Green roofs are an excellent example of how a visually arresting addition to a building can also perform a functional role. In this case; managing rainwater, providing natural insulation and absorbing carbon dioxide.
The more we understand the variety of benefits green roofs offer, the more popular they become. In some cases, major local authorities such as those in London and Sheffield have already provided supplementary planning guidance which asks developers to make use of green roofs on their projects where it is possible and applicable.
The London Plan, for example, encourages developers to include green roofs in all new developments ‘wherever appropriate’ and from 2011, developers in Sheffield will be required to include 80 per cent vegetative cover - on a base of 80mm - on any building with a footprint over 1,000 square metres or in a development with more than 10 dwellings. These policy changes highlight just how seriously some authorities are now taking the use of green roofs and pave the way for them to become much more common in the UK.
While this is encouraging news for those of us who have long appreciated the beauty and benefits of green roofs, there is still a big issue to overcome; primarily that there is no single UK specification on how best to develop a green roof. Fortunately, work being done by the Sheffield Green Roof Centre should help us to establish a set of clear guidelines and a picture of good practice.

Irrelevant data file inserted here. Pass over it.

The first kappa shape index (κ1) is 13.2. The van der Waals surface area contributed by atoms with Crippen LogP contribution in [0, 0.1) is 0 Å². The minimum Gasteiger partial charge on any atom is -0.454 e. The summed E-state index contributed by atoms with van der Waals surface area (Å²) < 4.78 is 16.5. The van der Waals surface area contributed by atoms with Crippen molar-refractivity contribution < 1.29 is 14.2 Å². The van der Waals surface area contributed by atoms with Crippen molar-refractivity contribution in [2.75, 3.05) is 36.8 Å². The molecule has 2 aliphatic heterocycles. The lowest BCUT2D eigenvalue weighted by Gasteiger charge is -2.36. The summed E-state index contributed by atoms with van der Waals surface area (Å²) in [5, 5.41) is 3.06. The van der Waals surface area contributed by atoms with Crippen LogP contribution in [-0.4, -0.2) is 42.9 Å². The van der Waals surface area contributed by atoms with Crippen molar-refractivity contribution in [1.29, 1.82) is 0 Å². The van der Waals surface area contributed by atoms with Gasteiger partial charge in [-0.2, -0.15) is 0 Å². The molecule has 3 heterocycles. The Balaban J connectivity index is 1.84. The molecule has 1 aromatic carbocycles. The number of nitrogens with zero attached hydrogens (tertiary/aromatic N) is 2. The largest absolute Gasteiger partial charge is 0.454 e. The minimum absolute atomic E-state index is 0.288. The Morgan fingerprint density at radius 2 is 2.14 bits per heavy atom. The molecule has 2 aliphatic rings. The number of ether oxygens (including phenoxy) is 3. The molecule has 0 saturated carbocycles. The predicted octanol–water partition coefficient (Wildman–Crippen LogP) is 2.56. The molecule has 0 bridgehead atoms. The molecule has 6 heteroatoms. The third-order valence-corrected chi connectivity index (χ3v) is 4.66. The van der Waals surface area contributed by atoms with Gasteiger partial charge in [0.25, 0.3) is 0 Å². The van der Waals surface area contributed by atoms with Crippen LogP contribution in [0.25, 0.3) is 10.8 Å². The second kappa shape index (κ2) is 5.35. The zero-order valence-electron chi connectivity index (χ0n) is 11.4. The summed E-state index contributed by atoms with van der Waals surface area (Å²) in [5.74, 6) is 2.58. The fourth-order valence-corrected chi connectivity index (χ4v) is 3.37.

The guidance document, currently being drafted, will help designers and contractors improve the way they work with green roofs in the UK. Industry currently works to guidance laid out in the German FLL guidelines, which form the basis of similar green roof specifications in Switzerland, Austria and Holland. However, the need for a UK specification is paramount. With different planning requirements, diverse customer needs and varying rules and regulations regarding material use and flood management criteria, the work being done by the Green Roof Centre will underpin the science of green roof design and turn the market into a standardised and highly successful industry.
Training and education also needs to be in place to improve knowledge and skills in this area. Non-government organisations such as Livingroofs.org are now looking to establish training criteria which will complement the work being done by the Green Roof Centre and boost the confidence of designers and contractors looking to install green roofs. WRAP too has a role to play, and the work currently being conducted by the Royal Horticultural Society and Vital Earth, for example, is helping to prove how the use of BSI PAS 100 compost can deliver practical technical benefits when used in the creation of a sustainable green roof substrate.
The UK is now Europe’s largest market for green roofs, both in terms of new build but also in retro-fitting. The installation of ‘green pathways’ in our towns and cities is likely to become a commonplace addition over the next decade. And with major backers such as the Mayor of London, Sheffield City Council and Manchester City Council, the future of green roofs looks assured.
Where can I find BSI PAS 100 compost?
To find your nearest BSI PAS 100 compost supplier visit compostsuppliers.wrap.org.uk.
More information on green roofs can be found at www.livingroofs.org.